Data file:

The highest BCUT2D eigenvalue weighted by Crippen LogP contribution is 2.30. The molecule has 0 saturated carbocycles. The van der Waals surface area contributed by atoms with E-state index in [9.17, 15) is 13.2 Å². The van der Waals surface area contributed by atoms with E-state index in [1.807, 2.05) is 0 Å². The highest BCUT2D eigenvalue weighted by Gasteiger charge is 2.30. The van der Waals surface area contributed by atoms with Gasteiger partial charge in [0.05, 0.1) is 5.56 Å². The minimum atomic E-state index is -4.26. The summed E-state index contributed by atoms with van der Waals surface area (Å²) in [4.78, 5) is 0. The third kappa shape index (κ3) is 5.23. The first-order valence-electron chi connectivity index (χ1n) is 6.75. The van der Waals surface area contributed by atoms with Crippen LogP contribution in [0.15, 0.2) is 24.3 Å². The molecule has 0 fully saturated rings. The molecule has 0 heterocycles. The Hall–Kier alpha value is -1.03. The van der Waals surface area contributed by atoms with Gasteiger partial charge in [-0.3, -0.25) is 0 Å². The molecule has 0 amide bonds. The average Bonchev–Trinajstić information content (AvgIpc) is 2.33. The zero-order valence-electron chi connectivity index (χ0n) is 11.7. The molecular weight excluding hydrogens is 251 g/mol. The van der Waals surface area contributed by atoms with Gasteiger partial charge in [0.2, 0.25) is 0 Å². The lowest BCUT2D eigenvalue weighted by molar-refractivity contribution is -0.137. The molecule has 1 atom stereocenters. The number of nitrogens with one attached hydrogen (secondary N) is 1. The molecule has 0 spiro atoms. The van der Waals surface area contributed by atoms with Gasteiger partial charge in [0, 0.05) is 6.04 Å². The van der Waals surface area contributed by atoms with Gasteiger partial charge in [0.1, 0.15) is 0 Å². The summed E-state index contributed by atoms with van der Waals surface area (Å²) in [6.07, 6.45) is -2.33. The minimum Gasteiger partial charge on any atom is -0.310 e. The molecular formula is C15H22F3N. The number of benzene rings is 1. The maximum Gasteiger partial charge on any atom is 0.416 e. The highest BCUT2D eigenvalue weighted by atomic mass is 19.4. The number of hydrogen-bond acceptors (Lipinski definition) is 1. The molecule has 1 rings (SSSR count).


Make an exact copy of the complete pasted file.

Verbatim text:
The highest BCUT2D eigenvalue weighted by Crippen LogP contribution is 2.30. The molecule has 0 saturated carbocycles. The van der Waals surface area contributed by atoms with E-state index in [9.17, 15) is 13.2 Å². The van der Waals surface area contributed by atoms with E-state index in [1.807, 2.05) is 0 Å². The highest BCUT2D eigenvalue weighted by Gasteiger charge is 2.30. The van der Waals surface area contributed by atoms with Gasteiger partial charge in [0.05, 0.1) is 5.56 Å². The minimum atomic E-state index is -4.26. The summed E-state index contributed by atoms with van der Waals surface area (Å²) in [4.78, 5) is 0. The third kappa shape index (κ3) is 5.23. The first-order valence-electron chi connectivity index (χ1n) is 6.75. The van der Waals surface area contributed by atoms with Crippen LogP contribution in [0.15, 0.2) is 24.3 Å². The molecule has 0 fully saturated rings. The molecule has 0 heterocycles. The Hall–Kier alpha value is -1.03. The van der Waals surface area contributed by atoms with Gasteiger partial charge in [-0.3, -0.25) is 0 Å². The molecule has 0 amide bonds. The average Bonchev–Trinajstić information content (AvgIpc) is 2.33. The zero-order valence-electron chi connectivity index (χ0n) is 11.7. The molecular weight excluding hydrogens is 251 g/mol. The van der Waals surface area contributed by atoms with Gasteiger partial charge in [0.2, 0.25) is 0 Å². The lowest BCUT2D eigenvalue weighted by molar-refractivity contribution is -0.137. The molecule has 1 atom stereocenters. The number of nitrogens with one attached hydrogen (secondary N) is 1. The molecule has 0 spiro atoms. The van der Waals surface area contributed by atoms with Gasteiger partial charge in [0, 0.05) is 6.04 Å². The van der Waals surface area contributed by atoms with Gasteiger partial charge in [0.1, 0.15) is 0 Å². The summed E-state index contributed by atoms with van der Waals surface area (Å²) in [6.07, 6.45) is -2.33. The minimum Gasteiger partial charge on any atom is -0.310 e. The molecular formula is C15H22F3N. The number of benzene rings is 1. The maximum Gasteiger partial charge on any atom is 0.416 e. The highest BCUT2D eigenvalue weighted by atomic mass is 19.4. The number of hydrogen-bond acceptors (Lipinski definition) is 1. The molecule has 1 rings (SSSR count).